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Joseph BURNS






Auckland Naval Base Murders
Classification: Murderer
Characteristics: Robbery - Arson - Mutilation
Number of victims: 3
Date of murder: October 22, 1847
Date of birth: 1805/1806?
Victims profile: Lieutenant Robert Snow, his wife, and their baby daughter Mary
Method of murder: Tomahawked and stabbed to death
LocationDevonport, Auckland, New Zealand
Status: Executed by hanging on June 17, 1848

Joseph Burns


By Janice C. Mogford

Joseph Burns was born in Liverpool, England, in 1805 or 1806 of Irish parents. He joined the Royal Navy as a ship's carpenter at about the age of 20, and arrived at the Bay of Islands, New Zealand, on the Buffalo in 1840. On 28 July the ship was wrecked at Mercury Bay, and Burns took his discharge; he was then employed by the government. He later moved to Auckland, where his first employment was with a local boatbuilder.

Burns won a reputation for heavy drinking, which he maintained was necessary to dull the pain of severe headaches caused by head injuries suffered previously in a fall from a mast. He and Margaret Reardon, a married woman separated from her husband, lived in a shack Burns had built in Mechanics Bay. Two sons resulted from this liaison. In 1845 Burns worked in a market garden until he was dismissed for assaulting the foreman.

Settlers were reluctant to employ him but he finally found work on the North Shore as a farm labourer for James Harp. Early in 1847 Harp dismissed Burns for stealing and butchering his stock. He was evicted from the farm cottage and subsequently built a rough dwelling for his family at Shoal Bay; they survived on what Burns earned in casual labour for the chief Patuone, supplemented by vegetables grown by Margaret Reardon.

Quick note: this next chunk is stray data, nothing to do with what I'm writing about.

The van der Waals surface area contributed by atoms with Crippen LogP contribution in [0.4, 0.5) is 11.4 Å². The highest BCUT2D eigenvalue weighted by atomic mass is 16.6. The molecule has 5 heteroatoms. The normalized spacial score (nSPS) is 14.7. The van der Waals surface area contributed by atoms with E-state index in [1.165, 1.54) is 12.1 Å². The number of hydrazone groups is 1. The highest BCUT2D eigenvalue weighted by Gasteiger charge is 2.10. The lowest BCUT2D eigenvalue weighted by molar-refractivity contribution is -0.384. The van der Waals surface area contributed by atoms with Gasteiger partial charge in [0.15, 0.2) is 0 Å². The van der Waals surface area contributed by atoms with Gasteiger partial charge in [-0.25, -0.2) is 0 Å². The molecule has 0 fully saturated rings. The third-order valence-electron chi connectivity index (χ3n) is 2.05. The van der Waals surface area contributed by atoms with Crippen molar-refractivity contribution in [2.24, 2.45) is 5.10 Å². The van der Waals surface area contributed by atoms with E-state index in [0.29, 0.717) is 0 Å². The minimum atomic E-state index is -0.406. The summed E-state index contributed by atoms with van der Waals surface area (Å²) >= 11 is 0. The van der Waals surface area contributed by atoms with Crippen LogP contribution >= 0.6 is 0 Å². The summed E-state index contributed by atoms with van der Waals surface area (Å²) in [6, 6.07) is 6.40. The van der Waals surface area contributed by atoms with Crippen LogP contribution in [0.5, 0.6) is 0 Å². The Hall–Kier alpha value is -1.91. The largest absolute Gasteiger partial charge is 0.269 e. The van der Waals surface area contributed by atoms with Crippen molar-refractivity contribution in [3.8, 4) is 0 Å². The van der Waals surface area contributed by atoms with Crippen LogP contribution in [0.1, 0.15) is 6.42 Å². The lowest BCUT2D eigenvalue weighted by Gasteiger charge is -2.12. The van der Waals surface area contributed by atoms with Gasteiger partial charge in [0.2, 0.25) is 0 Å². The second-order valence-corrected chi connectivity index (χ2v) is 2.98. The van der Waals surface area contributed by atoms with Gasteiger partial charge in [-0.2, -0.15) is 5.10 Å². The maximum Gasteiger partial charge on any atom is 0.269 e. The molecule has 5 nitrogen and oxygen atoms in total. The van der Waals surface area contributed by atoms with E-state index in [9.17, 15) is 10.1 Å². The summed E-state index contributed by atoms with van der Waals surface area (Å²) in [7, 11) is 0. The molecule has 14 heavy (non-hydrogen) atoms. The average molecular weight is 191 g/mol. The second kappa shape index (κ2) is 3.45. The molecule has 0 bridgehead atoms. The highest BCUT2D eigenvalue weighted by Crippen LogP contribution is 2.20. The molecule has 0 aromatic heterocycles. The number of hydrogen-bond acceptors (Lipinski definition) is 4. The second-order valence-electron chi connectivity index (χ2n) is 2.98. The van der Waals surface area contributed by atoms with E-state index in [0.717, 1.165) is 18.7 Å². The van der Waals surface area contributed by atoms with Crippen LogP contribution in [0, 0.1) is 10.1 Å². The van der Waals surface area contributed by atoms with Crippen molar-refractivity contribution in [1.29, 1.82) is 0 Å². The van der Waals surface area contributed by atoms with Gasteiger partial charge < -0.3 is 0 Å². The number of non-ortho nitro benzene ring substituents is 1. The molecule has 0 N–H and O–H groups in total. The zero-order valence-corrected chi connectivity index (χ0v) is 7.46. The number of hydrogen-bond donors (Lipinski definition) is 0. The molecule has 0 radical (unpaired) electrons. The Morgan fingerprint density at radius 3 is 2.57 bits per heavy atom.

On 22 October 1847 Burns, desperate for money, murdered a naval lieutenant, Robert Snow, his wife and daughter, for the sake of 12 in naval pay kept in their house. The bodies were mutilated to suggest a Maori attack, and the house burned. Maori camped in the vicinity were suspected but at the inquest Dr John Johnson, coroner, returned a verdict of murder by person or persons unknown. The case raised fears of an imminent Maori attack on Auckland.

Margaret Reardon left Burns as a result of the murders, and took the children to her sister, Sophia Aldwell, in Shortland Crescent. Burns then joined the naval steamer Inflexible, which departed for Australia on 6 November 1847 and returned to Auckland on 11 December. On 28 December he visited Margaret Reardon to persuade her to marry him so that she could not be compelled to give evidence against him; she refused. In a drunken fury he savagely attacked her and then attempted suicide. He was arrested and at the Supreme Court criminal sessions on 1 March 1848, he was convicted of grievous bodily harm and sentenced the following day to transportation for life.

Burns was now fearful that Margaret Reardon would implicate him in the Snow murders. He asked her to visit him with the two boys and coerced her into backing up a false confession in which he accused Thomas Duder and William Oliver, his former shipmates from the Buffalo, of the crime. They were exonerated after Burns retracted. On 1 June he was charged with murder, and accused Margaret Reardon, the chief prosecution witness, of inciting him to make the false confession. She admitted perjury and recounted the true sequence of events.